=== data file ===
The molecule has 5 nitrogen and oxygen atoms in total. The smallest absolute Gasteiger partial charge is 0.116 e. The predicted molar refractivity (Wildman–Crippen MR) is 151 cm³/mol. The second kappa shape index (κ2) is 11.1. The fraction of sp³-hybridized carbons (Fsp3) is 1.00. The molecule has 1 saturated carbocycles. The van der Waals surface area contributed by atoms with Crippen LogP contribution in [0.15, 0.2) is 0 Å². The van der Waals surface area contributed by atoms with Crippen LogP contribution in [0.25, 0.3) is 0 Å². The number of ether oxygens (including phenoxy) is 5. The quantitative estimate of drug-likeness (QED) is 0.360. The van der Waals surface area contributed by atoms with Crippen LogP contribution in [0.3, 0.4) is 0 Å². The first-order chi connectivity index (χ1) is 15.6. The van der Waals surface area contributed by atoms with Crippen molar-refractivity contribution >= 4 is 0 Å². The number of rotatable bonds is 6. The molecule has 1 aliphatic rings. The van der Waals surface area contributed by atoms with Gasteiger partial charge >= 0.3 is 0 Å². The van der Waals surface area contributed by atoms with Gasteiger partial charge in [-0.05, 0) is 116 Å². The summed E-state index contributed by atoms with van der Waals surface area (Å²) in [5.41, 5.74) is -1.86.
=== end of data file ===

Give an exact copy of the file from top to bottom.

The molecule has 5 nitrogen and oxygen atoms in total. The smallest absolute Gasteiger partial charge is 0.116 e. The predicted molar refractivity (Wildman–Crippen MR) is 151 cm³/mol. The second kappa shape index (κ2) is 11.1. The fraction of sp³-hybridized carbons (Fsp3) is 1.00. The molecule has 1 saturated carbocycles. The van der Waals surface area contributed by atoms with Crippen LogP contribution in [0.15, 0.2) is 0 Å². The van der Waals surface area contributed by atoms with Crippen LogP contribution in [0.25, 0.3) is 0 Å². The number of ether oxygens (including phenoxy) is 5. The quantitative estimate of drug-likeness (QED) is 0.360. The van der Waals surface area contributed by atoms with Crippen LogP contribution in [0.3, 0.4) is 0 Å². The first-order chi connectivity index (χ1) is 15.6. The van der Waals surface area contributed by atoms with Crippen molar-refractivity contribution >= 4 is 0 Å². The number of rotatable bonds is 6. The molecule has 1 aliphatic rings. The van der Waals surface area contributed by atoms with Gasteiger partial charge >= 0.3 is 0 Å². The van der Waals surface area contributed by atoms with Gasteiger partial charge in [-0.05, 0) is 116 Å². The summed E-state index contributed by atoms with van der Waals surface area (Å²) in [5.41, 5.74) is -1.86.